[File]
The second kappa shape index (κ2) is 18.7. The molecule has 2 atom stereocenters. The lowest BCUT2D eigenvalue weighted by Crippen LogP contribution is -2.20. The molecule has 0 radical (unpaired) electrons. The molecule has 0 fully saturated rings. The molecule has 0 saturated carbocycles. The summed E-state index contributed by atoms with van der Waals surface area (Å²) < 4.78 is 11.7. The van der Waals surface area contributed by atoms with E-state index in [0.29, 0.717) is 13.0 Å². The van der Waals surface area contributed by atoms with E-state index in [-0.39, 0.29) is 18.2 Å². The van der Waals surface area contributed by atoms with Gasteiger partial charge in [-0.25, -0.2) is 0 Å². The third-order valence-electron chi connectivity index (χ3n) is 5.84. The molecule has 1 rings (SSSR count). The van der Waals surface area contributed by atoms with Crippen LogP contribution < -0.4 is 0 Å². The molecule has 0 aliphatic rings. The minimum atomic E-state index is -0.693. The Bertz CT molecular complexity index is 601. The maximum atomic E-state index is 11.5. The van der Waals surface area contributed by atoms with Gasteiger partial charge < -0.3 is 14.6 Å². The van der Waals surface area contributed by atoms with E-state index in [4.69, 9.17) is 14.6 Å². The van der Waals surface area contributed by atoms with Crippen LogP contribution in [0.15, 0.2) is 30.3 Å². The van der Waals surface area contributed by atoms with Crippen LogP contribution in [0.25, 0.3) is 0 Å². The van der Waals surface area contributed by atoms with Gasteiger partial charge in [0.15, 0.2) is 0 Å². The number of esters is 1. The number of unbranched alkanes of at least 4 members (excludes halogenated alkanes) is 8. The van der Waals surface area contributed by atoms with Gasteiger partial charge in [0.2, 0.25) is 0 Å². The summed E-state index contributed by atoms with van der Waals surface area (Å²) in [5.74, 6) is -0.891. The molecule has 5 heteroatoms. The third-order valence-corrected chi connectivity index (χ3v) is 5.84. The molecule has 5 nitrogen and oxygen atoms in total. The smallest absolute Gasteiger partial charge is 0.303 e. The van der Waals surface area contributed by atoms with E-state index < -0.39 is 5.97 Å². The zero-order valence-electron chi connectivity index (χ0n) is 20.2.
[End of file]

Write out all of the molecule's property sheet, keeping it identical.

The second kappa shape index (κ2) is 18.7. The molecule has 2 atom stereocenters. The lowest BCUT2D eigenvalue weighted by Crippen LogP contribution is -2.20. The molecule has 0 radical (unpaired) electrons. The molecule has 0 fully saturated rings. The molecule has 0 saturated carbocycles. The summed E-state index contributed by atoms with van der Waals surface area (Å²) < 4.78 is 11.7. The van der Waals surface area contributed by atoms with E-state index in [0.29, 0.717) is 13.0 Å². The van der Waals surface area contributed by atoms with E-state index in [-0.39, 0.29) is 18.2 Å². The van der Waals surface area contributed by atoms with Gasteiger partial charge in [-0.25, -0.2) is 0 Å². The third-order valence-electron chi connectivity index (χ3n) is 5.84. The molecule has 1 rings (SSSR count). The van der Waals surface area contributed by atoms with Crippen LogP contribution < -0.4 is 0 Å². The molecule has 0 aliphatic rings. The minimum atomic E-state index is -0.693. The Bertz CT molecular complexity index is 601. The maximum atomic E-state index is 11.5. The van der Waals surface area contributed by atoms with Gasteiger partial charge < -0.3 is 14.6 Å². The van der Waals surface area contributed by atoms with E-state index in [4.69, 9.17) is 14.6 Å². The van der Waals surface area contributed by atoms with Crippen LogP contribution in [0.15, 0.2) is 30.3 Å². The van der Waals surface area contributed by atoms with Crippen LogP contribution in [0.25, 0.3) is 0 Å². The van der Waals surface area contributed by atoms with Gasteiger partial charge in [0.15, 0.2) is 0 Å². The number of esters is 1. The number of unbranched alkanes of at least 4 members (excludes halogenated alkanes) is 8. The van der Waals surface area contributed by atoms with Gasteiger partial charge in [0.2, 0.25) is 0 Å². The summed E-state index contributed by atoms with van der Waals surface area (Å²) in [5.74, 6) is -0.891. The molecule has 5 heteroatoms. The third-order valence-corrected chi connectivity index (χ3v) is 5.84. The molecule has 5 nitrogen and oxygen atoms in total. The smallest absolute Gasteiger partial charge is 0.303 e. The van der Waals surface area contributed by atoms with E-state index < -0.39 is 5.97 Å². The zero-order valence-electron chi connectivity index (χ0n) is 20.2.